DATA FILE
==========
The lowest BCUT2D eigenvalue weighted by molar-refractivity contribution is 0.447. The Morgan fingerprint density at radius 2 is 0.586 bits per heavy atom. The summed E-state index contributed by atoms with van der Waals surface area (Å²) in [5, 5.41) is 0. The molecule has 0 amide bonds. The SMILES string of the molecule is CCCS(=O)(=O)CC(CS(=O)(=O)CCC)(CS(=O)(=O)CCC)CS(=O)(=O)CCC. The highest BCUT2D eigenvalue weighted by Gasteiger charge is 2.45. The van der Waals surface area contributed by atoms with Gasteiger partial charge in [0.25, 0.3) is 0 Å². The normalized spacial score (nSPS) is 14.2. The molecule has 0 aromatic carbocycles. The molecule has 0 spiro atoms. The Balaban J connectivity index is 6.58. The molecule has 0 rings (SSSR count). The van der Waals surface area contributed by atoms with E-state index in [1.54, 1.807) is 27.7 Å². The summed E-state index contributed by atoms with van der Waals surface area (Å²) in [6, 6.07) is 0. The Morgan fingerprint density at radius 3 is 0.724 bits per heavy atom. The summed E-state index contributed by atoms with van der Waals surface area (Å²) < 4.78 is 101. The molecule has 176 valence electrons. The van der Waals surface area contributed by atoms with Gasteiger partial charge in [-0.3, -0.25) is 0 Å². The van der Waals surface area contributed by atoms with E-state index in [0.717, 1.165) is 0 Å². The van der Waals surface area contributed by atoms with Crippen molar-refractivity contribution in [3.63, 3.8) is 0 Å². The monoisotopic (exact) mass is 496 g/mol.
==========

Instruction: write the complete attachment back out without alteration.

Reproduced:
The lowest BCUT2D eigenvalue weighted by molar-refractivity contribution is 0.447. The Morgan fingerprint density at radius 2 is 0.586 bits per heavy atom. The summed E-state index contributed by atoms with van der Waals surface area (Å²) in [5, 5.41) is 0. The molecule has 0 amide bonds. The SMILES string of the molecule is CCCS(=O)(=O)CC(CS(=O)(=O)CCC)(CS(=O)(=O)CCC)CS(=O)(=O)CCC. The highest BCUT2D eigenvalue weighted by Gasteiger charge is 2.45. The van der Waals surface area contributed by atoms with Gasteiger partial charge in [0.25, 0.3) is 0 Å². The normalized spacial score (nSPS) is 14.2. The molecule has 0 aromatic carbocycles. The molecule has 0 spiro atoms. The Balaban J connectivity index is 6.58. The molecule has 0 rings (SSSR count). The van der Waals surface area contributed by atoms with E-state index in [1.54, 1.807) is 27.7 Å². The summed E-state index contributed by atoms with van der Waals surface area (Å²) in [6, 6.07) is 0. The Morgan fingerprint density at radius 3 is 0.724 bits per heavy atom. The summed E-state index contributed by atoms with van der Waals surface area (Å²) < 4.78 is 101. The molecule has 176 valence electrons. The van der Waals surface area contributed by atoms with Gasteiger partial charge in [-0.3, -0.25) is 0 Å². The van der Waals surface area contributed by atoms with E-state index in [0.717, 1.165) is 0 Å². The van der Waals surface area contributed by atoms with Crippen molar-refractivity contribution in [3.63, 3.8) is 0 Å². The monoisotopic (exact) mass is 496 g/mol.